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Leather Production

Procuring leather is a centuries-old process, at the end of which raw animal hides serve as a premium raw material for making good men's shoes.


About 70 percent of the Leder that is processed in shoe factories has been taken from large livestock skins. The grand majority of it is produced as a by-product of the food industry. In other words, the cows it comes from are primarily used for their meat. Their skins are simply a by-product. This is extremely important from an environmental perspective, since it means nothing else than in most cases, no animals are bred purely for the later processing of their skins. However, this is unfortunately not the case when it comes to exotic types of leather.

For making shoes, only the skins of a small number of animals are considered

Für die Herstellung von quality men's shoes, only the skins of a small number of animals are brought into consideration. The most popular choices are the coats and skins of the calf (Box Calf for lining leather and uppers of basic street shoes), cows (cowhide, leather soles and uppers for sturdy shoes), horse (higher-priced uppers, Cordovan), from the goat (Chevreau, upper leather and lining leather), from the pig (Peccary, upper leather), from the ostrich (upper leather) and from the crocodile (upper leather).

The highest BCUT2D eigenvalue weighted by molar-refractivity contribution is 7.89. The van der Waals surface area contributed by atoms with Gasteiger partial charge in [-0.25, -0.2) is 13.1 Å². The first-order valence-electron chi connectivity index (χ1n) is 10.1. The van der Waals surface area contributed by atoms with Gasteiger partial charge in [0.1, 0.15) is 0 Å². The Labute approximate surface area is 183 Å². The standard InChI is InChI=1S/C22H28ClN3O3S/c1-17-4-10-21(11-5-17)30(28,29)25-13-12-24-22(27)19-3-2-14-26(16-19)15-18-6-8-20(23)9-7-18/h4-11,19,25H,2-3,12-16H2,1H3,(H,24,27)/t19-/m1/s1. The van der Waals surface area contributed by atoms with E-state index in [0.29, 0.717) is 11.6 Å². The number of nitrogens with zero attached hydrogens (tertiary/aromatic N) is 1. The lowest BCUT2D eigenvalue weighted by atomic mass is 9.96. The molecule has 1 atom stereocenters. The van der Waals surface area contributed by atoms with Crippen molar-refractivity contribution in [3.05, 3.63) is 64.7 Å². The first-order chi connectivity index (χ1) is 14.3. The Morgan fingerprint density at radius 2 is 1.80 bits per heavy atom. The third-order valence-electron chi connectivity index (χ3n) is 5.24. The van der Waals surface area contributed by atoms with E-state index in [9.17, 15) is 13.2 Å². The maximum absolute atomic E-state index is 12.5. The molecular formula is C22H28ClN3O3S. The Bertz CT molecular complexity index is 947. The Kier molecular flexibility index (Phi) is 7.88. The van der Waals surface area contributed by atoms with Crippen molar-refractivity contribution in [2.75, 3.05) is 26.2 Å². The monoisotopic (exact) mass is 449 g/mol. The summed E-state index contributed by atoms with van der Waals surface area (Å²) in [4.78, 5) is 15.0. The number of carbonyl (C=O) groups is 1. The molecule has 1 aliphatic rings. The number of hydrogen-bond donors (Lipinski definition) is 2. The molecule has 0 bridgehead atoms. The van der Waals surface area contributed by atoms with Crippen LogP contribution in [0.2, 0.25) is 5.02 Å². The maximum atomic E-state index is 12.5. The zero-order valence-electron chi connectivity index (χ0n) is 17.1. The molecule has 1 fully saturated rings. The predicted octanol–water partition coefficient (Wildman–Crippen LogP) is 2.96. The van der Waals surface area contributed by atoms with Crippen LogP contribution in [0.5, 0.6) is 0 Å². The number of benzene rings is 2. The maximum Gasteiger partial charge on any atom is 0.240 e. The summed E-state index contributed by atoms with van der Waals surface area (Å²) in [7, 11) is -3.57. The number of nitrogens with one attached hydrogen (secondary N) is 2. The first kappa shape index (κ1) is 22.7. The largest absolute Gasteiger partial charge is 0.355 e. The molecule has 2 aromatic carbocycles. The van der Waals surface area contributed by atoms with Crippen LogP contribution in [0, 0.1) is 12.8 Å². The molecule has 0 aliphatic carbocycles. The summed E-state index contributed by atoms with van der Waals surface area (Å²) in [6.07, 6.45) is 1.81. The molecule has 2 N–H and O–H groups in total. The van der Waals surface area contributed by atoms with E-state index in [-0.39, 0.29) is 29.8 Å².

The beginning of the three-step process, at the end of which quality leather is produced, is fleshing, or the detachment of the dermis from the other two leather layers in the beamhouse. Next, the raw leather is created with the actual tanning, before finally the finished leather is obtained during the finishing process.

Even the highest-quality raw animal hide is worthless, though, when it has not been previously subjected to perfect hand-processing to be made into first-rate leather.


A further stage of finishing that is undertaken before drying is the preparation of a glaze for the leather that will be used to make the shaft of the shoe. This involves lacquering the upper layer of the leather to a certain degree. This glaze protects the leather from outside influences and preserves the shininess of the surface.

The finished upper leather is fixed between metal plates or under heat radiators and dried at 40 to 60 degrees Celsius. After a 1 to 2 days of temporary storage a heavy hand-held iron or a press at 90 degrees is used to iron out the leather. A flawless commodity has now been created from the raw hides.

Additional steps in leather production

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